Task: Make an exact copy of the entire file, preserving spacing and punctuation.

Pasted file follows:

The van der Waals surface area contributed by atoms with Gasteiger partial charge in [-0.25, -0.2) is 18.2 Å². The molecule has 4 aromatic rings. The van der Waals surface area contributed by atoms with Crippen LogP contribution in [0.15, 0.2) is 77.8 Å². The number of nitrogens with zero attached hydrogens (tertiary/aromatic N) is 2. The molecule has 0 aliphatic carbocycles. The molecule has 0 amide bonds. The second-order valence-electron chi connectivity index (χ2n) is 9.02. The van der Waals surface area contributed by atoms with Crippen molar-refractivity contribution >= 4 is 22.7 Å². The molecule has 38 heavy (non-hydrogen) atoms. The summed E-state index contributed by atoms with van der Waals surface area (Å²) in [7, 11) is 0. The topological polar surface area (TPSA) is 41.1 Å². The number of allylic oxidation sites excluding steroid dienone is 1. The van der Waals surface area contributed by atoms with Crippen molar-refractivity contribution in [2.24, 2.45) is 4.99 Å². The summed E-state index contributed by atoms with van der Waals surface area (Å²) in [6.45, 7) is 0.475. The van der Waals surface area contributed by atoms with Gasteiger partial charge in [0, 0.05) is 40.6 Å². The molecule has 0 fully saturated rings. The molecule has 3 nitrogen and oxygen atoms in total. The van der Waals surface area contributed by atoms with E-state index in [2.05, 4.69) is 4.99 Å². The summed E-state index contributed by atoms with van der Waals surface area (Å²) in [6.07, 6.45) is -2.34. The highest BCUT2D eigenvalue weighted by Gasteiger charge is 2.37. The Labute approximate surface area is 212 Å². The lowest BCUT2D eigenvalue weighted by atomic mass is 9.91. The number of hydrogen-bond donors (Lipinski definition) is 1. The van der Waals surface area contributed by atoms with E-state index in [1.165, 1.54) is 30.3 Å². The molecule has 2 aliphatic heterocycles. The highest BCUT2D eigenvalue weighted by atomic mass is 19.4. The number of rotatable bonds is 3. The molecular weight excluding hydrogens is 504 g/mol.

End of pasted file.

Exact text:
The van der Waals surface area contributed by atoms with Gasteiger partial charge in [-0.25, -0.2) is 18.2 Å². The molecule has 4 aromatic rings. The van der Waals surface area contributed by atoms with Crippen LogP contribution in [0.15, 0.2) is 77.8 Å². The number of nitrogens with zero attached hydrogens (tertiary/aromatic N) is 2. The molecule has 0 aliphatic carbocycles. The molecule has 0 amide bonds. The second-order valence-electron chi connectivity index (χ2n) is 9.02. The van der Waals surface area contributed by atoms with Crippen molar-refractivity contribution >= 4 is 22.7 Å². The molecule has 38 heavy (non-hydrogen) atoms. The summed E-state index contributed by atoms with van der Waals surface area (Å²) in [7, 11) is 0. The topological polar surface area (TPSA) is 41.1 Å². The number of allylic oxidation sites excluding steroid dienone is 1. The van der Waals surface area contributed by atoms with Crippen molar-refractivity contribution in [2.24, 2.45) is 4.99 Å². The summed E-state index contributed by atoms with van der Waals surface area (Å²) in [6.45, 7) is 0.475. The van der Waals surface area contributed by atoms with Gasteiger partial charge in [0, 0.05) is 40.6 Å². The molecule has 0 fully saturated rings. The molecule has 3 nitrogen and oxygen atoms in total. The van der Waals surface area contributed by atoms with E-state index in [2.05, 4.69) is 4.99 Å². The summed E-state index contributed by atoms with van der Waals surface area (Å²) in [6.07, 6.45) is -2.34. The highest BCUT2D eigenvalue weighted by Gasteiger charge is 2.37. The Labute approximate surface area is 212 Å². The lowest BCUT2D eigenvalue weighted by atomic mass is 9.91. The number of hydrogen-bond donors (Lipinski definition) is 1. The van der Waals surface area contributed by atoms with E-state index in [1.165, 1.54) is 30.3 Å². The molecule has 2 aliphatic heterocycles. The highest BCUT2D eigenvalue weighted by atomic mass is 19.4. The number of rotatable bonds is 3. The molecular weight excluding hydrogens is 504 g/mol.